Posted by: Bruce Einhorn on July 22, 2008
The athletes are getting ready for the opening of the Olympic Games in Beijing on August 8. The mathletes are already done – and the Chinese are the big winners. According to this report from Xinhua, China’s team of five high school students was the top performers at the 49th annual International Mathematical Olympiad, a week-long competition that drew 535 contestants and concluded in Madrid on Monday. The Russians came in second and the Americans came in third. (India didn’t do so well, scoring a few bronze medals and finishing a distant 31st overall.)
Of course it’s not news that Chinese students take math very, very seriously. A few years ago, I interviewed a bunch of middle school students in Guangzhou, really impressive kids who could talk with a foreigner whom they had never met in almost flawless English. Like many ambitious Chinese families, their parents were sending them to after-school classes, one of them training for the Math Olympics. They were going to do more Math Olympics training over the summer break, too.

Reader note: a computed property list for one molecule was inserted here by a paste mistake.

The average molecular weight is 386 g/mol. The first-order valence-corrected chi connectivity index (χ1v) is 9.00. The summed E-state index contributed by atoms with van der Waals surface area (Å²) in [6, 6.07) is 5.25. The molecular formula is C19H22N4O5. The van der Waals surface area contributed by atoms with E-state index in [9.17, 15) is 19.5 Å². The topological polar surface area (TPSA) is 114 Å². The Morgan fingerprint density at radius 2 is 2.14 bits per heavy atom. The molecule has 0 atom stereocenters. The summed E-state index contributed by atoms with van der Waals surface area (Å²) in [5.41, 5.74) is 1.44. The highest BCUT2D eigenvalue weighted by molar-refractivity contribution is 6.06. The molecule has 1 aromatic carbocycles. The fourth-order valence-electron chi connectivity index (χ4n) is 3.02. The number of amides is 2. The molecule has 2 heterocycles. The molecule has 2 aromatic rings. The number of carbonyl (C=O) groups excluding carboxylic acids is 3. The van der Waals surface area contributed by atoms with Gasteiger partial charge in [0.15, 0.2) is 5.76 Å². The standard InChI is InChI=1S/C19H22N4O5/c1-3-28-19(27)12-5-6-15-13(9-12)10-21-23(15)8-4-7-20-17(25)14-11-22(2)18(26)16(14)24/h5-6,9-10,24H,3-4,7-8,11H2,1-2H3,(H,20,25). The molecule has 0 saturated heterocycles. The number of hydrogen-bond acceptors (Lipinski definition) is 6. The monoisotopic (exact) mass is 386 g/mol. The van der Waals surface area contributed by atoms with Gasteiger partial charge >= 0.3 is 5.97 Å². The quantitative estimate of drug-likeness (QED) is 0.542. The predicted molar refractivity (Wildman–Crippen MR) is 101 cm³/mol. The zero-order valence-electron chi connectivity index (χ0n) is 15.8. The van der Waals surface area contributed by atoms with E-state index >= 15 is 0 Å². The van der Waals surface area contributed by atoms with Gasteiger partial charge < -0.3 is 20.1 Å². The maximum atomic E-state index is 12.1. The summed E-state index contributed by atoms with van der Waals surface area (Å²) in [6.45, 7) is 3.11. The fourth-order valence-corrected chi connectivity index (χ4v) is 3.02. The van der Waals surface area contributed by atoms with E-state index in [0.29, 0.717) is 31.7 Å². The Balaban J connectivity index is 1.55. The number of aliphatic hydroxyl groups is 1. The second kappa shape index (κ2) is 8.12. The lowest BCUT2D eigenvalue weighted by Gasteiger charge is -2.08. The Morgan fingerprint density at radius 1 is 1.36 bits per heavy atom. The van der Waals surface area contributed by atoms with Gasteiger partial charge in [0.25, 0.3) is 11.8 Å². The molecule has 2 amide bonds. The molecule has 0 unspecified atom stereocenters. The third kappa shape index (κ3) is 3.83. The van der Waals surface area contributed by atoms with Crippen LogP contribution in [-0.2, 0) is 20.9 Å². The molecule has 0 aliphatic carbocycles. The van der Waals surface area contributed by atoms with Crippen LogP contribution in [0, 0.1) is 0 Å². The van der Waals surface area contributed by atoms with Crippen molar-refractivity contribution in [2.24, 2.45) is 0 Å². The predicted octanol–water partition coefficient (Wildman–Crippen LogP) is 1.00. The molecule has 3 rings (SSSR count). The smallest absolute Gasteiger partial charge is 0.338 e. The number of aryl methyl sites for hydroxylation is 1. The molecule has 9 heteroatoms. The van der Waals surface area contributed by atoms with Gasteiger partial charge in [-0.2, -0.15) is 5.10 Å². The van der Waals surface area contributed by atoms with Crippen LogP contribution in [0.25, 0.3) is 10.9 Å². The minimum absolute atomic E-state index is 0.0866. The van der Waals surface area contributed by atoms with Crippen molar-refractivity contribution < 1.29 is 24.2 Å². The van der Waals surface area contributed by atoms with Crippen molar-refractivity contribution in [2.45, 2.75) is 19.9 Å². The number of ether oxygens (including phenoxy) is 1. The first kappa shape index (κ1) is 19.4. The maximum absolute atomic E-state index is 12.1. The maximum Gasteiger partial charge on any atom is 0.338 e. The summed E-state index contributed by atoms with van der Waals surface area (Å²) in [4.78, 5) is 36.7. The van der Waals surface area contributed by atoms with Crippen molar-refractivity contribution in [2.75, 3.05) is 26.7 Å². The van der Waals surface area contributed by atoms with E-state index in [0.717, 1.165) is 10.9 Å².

All that said, the U.S. still has a big advantage when it comes to education that promotes the ability to think creatively, something that Chinese educators understand and are trying to address. That will take years. But, as the country’s victory in Madrid shows, there’s no denying that China’s education system is doing something right.
BusinessWeek’s team of Asia reporters brings you the latest insights on business, politics, technology and culture from some of the world’s biggest and fastest-growing economies. Eye on Asia’s bloggers include Asia regional editor Bruce Einhorn, Tokyo reporter Ian Rowley, Korea bureau chief Moon Ihlwan, Asia News Editor and China Bureau Chief. Dexter Roberts, and Hong Kong-based Asia correspondent Frederik Balfour.